14 Aug 2017 15:44 IST

How seniors can tide over falling rates

The five-year Senior Citizen Savings post office scheme scores well on returns

Senior citizens who rely mostly on interest income on their deposits to fund their living expenses have been hit hard. Rates on bank fixed deposits have plummeted over 2 percentage points over the past two years. But that’s not all. In a first since 2011, SBI recently cut rate on savings deposits by 50 basis points. Others have followed suit.

Adding to the heartburn of retirees is the sharp fall in rates of post office savings schemes.

So after the free fall in rates across segments, what are the best options for senior citizens in the fixed income category?

Humble post office, still

Even after the sharp fall in rates, post office schemes score over bank deposits in terms of returns. The five-year Senior Citizen Savings scheme (SCSS) offers an attractive 8.3 per cent interest rate. Being a fixed rate product, retirees can still lock into this rate for a five-year term. Interest under SCSS is payable quarterly.

On an average, bank deposits up to 5 years now offer 6.5-6.75 per cent. Senior citizens are offered 50 basis points above these rates across banks. Even so, given that both interest on bank deposits and SCSS are taxed according to the slab rate, post-tax returns work out better in case of the SCSS. Additionally, investment under Senior Citizen Scheme is exempt under Section 80 C, up to ₹1.5 lakh per annum. This bumps up post-tax returns.

Given that rates could be trimmed in the coming quarters, make the move fast. There is, however, a caveat. With rates bottoming out, you may not be able to cash in on better rates. But given that SCSS offers nearly one percentage point higher rate than most bank FDs, even if rates rise after two years, SCSS scores well on returns.

Bottomline: Move some of your low interest earning bank FDs to SCSS. However, do consider the penalty levied by banks for premature withdrawals.

Shop for higher rates

While SCSS scores over bank FDs, you may still prefer to park some of your money in bank FDs for convenience. Also, the maximum permissible investment limit under SCSS is ₹15 lakh.

Data on deposit rates over the last decade or so shows that investing in short-term deposits at the end of the rate easing cycle gives better returns.

So opt for deposits of up to two years. There are a few banks that offer higher rates.

IDFC Bank offers a 366-day deposit at 8 per cent and 1-2 year deposit at 7.75 per cent for senior citizens. Bandhan Bank offers 7.75 per cent for deposits up to two years. RBL Bank offers 7.9 per cent on its 1-2 year deposit.

Some non-banking finance companies also offer higher rates on their deposits. But since these companies offer only a tad higher return than the best bank FD rates, you can give it a miss.

Bottomline: Look for the best deals within bank FDs, but go for shorter, up to two years, tenure

Guaranteed pension

Most immediate annuities offer a modest 6-7 per cent return. But the recently launched Pradhan Mantri Vaya Vandana Yojana (PMVVY) offers 8 per cent return. However, it may not be enough to sustain your retirement expenses as it caps the maximum investment at ₹7.50 lakh, giving a monthly pension of ₹5,000.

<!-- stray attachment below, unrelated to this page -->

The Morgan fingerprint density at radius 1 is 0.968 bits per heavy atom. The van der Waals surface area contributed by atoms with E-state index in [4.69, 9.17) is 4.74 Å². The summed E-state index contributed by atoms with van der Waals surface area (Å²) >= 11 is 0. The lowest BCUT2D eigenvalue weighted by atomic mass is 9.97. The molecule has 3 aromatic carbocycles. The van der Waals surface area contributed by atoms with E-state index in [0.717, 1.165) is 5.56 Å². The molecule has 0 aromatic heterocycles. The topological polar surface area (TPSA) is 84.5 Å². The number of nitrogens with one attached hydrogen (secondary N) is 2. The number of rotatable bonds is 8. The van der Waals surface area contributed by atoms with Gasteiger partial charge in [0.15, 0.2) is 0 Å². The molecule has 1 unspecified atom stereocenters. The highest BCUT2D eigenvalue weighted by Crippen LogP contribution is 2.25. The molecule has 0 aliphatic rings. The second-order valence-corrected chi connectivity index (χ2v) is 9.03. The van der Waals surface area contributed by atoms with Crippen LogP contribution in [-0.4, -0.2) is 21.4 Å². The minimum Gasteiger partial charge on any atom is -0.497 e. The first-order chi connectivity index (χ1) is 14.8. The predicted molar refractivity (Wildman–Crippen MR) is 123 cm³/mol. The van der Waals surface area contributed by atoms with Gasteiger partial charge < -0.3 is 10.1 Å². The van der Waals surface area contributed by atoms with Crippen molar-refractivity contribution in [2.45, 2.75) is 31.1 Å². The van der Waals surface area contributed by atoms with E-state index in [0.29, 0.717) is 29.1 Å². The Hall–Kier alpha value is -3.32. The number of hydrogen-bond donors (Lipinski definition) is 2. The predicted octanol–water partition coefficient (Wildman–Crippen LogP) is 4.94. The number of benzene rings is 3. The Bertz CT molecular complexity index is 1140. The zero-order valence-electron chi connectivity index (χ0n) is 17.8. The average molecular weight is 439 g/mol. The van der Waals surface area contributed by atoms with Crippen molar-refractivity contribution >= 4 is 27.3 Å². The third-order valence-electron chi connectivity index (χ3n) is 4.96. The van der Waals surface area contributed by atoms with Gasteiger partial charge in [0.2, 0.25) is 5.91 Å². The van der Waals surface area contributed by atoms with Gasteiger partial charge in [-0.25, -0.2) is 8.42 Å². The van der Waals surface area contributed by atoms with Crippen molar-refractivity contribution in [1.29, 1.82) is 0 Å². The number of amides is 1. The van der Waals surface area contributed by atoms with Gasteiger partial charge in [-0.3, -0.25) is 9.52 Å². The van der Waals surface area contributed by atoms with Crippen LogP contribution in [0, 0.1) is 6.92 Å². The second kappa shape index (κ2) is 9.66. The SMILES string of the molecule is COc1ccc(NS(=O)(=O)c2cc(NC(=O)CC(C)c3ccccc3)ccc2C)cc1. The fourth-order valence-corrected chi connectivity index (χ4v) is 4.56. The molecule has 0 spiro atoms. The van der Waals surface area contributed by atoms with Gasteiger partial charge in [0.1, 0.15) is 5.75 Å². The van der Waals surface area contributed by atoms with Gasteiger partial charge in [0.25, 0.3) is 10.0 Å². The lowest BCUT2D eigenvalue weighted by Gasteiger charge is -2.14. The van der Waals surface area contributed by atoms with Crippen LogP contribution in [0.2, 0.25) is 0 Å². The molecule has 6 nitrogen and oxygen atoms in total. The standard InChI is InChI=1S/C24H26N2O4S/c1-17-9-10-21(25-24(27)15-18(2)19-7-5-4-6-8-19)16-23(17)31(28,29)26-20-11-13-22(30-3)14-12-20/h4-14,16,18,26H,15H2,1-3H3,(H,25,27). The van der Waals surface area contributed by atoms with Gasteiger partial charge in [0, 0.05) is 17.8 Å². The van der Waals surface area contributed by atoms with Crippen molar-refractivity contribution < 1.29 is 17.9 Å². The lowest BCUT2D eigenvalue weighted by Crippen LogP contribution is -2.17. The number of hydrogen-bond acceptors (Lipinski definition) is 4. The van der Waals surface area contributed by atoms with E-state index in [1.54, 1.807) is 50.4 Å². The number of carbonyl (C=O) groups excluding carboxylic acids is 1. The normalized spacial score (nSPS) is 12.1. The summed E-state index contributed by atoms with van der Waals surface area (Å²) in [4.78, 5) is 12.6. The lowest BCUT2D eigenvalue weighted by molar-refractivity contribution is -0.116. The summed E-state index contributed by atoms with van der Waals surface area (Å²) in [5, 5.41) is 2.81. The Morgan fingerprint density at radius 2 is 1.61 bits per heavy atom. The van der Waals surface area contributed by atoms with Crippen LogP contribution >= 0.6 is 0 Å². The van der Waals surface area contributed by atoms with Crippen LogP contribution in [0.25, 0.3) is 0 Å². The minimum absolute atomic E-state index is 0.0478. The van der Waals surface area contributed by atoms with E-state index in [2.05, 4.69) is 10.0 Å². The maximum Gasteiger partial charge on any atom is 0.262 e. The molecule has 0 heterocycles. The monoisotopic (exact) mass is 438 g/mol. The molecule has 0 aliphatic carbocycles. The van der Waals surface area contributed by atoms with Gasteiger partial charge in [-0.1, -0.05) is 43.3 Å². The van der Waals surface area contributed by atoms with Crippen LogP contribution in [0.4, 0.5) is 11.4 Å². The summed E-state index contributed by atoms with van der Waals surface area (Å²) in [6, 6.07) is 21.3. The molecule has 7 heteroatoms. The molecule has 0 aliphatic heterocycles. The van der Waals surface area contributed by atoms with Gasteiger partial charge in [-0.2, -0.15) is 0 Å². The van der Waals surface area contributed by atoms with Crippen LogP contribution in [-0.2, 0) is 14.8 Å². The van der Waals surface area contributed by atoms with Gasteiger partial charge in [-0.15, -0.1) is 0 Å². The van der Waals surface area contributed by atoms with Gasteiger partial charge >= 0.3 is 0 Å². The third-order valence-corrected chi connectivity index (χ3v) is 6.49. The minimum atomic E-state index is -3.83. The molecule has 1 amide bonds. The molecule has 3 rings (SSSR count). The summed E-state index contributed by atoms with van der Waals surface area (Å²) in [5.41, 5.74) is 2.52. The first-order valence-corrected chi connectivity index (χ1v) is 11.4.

Still, if you love the idea of rock steady income for the next 10 years, a portion of your surplus can be parked here, simply because it scores on returns.

Bottomline: If you are looking at predictability, this is one fixed rate product that you should have in your retirement kitty.

And some debt funds

For retirees, preservation of capital is paramount. Debt funds can also suffer capital losses. Hence, dabble in debt funds only if you are up to a bit of risk.

Liquid funds are relatively safer funds within the category. They are generally considered alternatives to savings account.

But if you have a time horizon of less than three years, returns in debt funds are taxed at the slab rates. Interest on savings accounts is exempt up to ₹10,000 under Section 80TTA of the Income Tax Act. Assuming 7 per cent return on liquid funds, post-tax returns work out higher than bank savings deposits. But given that debt funds, have suffered short-term losses, parking money in them for emergency, may not be advisable.

Instead, go with short-term debt funds that also mitigate rate risk, but offer tad higher returns. You can also claim indexation benefits on long-term capital gains tax, if you hold them for over three years.

Banking and PSU debt funds offer lower volatility in returns. These funds invest in good-quality debt instruments, mainly issued by banks and public sector undertakings. ICICI Pru, UTI and HDFC Banking & PSU Debt Fund have delivered 9-10 per cent annual return . Do note that returns may not repeat in the next two to three years, as rates are close to bottoming out.

If you are fine with more risk, go for debt-oriented funds investing 15-20 per cent in equities.

You cannot rely on debt funds for steady income, as there is no guarantee on dividends. Also, debt funds attract a dividend distribution tax of 28.8 per cent. Hence choose the growth option to grow your retirement corpus.

Bottomline: Dabble in debt funds only if you are up to a bit of risk. Don’t count on them for regular income

(The article first appeared in The Hindu BusinessLine.)

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